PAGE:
Mike and I were talking to my brother-in-law Bob the other day, and got on the subject of our nephew, Bobby, age 11, and his Little League baseball team. Bob said that the team isn’t winning a lot of games, but the kids were having fun. He had asked Bobby what he liked best about playing baseball and he said, “Shaking hands with the kids on the other team after the game.”
Do you want a kid like this working at your company? Of course you do, if you want people to work in teams. Is Bobby just a really nice kid? Well, he is, but something must be going on with this team to make good sportsmanship more important than beating the other teams. So I asked about the team’s coach.
Turns out he’s helping all the kids develop confidence, mutual support and respect for people. He’s not all over the kids to play well or yelling at them about mistakes. He gets it that kids’ sports are about having fun.
There was one kid who, like a lot of us at age 11 or 12, was just not athletically talented. He couldn’t catch, he wasn’t all that good at throwing, and his batting wasn’t so good either. After a couple of games, he dropped out. A coach fixated on winning would have counted his lucky stars, because the game would be played by more competitive kids.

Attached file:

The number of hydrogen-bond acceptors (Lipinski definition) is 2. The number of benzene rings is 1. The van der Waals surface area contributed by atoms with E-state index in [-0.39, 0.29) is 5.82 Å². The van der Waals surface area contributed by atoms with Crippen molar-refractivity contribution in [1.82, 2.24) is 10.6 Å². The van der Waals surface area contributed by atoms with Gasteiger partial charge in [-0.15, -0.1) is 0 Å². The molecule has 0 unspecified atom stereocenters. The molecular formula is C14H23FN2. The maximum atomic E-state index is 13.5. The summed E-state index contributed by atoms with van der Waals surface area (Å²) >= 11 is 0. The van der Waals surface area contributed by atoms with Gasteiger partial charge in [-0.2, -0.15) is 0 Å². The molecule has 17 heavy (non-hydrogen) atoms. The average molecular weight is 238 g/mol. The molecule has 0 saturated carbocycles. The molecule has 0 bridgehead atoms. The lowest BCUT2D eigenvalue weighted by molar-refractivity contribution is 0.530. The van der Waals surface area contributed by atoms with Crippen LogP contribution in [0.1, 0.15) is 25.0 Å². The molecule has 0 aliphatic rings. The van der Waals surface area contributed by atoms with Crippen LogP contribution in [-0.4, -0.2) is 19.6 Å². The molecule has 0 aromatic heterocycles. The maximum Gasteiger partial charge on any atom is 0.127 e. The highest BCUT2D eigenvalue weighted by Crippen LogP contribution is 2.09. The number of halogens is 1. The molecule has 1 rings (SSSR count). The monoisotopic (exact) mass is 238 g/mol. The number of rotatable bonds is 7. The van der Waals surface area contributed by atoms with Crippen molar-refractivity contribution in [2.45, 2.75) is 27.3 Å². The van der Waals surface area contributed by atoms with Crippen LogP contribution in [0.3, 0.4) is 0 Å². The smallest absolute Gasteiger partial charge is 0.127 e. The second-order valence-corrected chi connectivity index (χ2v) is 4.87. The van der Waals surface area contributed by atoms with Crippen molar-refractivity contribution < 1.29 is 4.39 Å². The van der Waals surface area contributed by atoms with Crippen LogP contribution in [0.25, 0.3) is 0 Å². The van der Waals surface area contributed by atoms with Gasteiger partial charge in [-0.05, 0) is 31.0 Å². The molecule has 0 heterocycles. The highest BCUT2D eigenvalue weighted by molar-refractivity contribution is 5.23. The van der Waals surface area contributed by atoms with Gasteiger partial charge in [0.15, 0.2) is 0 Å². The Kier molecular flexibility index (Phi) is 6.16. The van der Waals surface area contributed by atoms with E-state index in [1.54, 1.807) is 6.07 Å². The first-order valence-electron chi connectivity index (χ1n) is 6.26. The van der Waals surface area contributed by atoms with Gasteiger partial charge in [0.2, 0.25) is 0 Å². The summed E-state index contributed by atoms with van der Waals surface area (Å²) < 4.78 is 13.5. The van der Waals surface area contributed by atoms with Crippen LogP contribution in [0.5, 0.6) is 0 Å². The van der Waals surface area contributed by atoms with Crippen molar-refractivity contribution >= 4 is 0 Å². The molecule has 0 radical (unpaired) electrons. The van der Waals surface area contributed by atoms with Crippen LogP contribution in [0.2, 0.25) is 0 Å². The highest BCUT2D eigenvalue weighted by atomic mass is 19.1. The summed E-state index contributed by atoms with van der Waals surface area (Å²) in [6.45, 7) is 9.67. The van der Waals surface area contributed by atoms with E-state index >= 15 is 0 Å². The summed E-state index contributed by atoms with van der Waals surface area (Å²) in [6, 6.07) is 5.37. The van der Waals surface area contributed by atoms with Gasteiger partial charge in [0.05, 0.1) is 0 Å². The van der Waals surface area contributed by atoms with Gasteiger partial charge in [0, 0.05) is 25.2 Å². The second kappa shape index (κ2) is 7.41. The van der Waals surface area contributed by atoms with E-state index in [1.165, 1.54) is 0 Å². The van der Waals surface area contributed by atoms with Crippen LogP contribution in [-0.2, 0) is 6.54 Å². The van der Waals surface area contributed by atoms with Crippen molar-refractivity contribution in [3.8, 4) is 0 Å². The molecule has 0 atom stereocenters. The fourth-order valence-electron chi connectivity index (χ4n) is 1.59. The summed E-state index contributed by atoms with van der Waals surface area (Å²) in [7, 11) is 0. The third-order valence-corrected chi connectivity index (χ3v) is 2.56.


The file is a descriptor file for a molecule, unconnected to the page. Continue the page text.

But this coach called the mom and encouraged the boy to come back, that it didn’t matter if he wasn’t the best player, that the team wanted him to play again. The boy rejoined the team. Bob said that at the games now, when this kid was up to bat, his teammates encouraged him and when he made a mistake, supported him anyway. This isn’t going to improve their won-loss record, but it will make them more team-oriented people.
In your shop or office, of course, you wouldn’t want to just accept a lot of mistakes but we’d hope you wouldn’t just blame the person. You can’t change the process much in baseball, but you can change it in your operation. You might see what help you could provide the person – there’s the story of the kid who just needed glasses so he could see the ball, for example. There might be a more appropriate job. When I was in junior high, I got to be on the field hockey and basketball teams by taking the manager job. I could keep score and bring oranges for the players at half-time, even though playing was out of the question. There might be extra training and practice. Maybe the kid never played the game before and will do much better next year.
So think about Little League today. What’s their key performance indicator? Yeah, the score is the first thing that comes to mind. But how about counting the smiles and sincerity on the faces of the kids when they shake hands with the kids on the winning team at the end of the game that they lost? Fun and learning is what the ultimate goal for kids’ sports should be. I think Bobby’s on a winning team, no matter how many runs they score.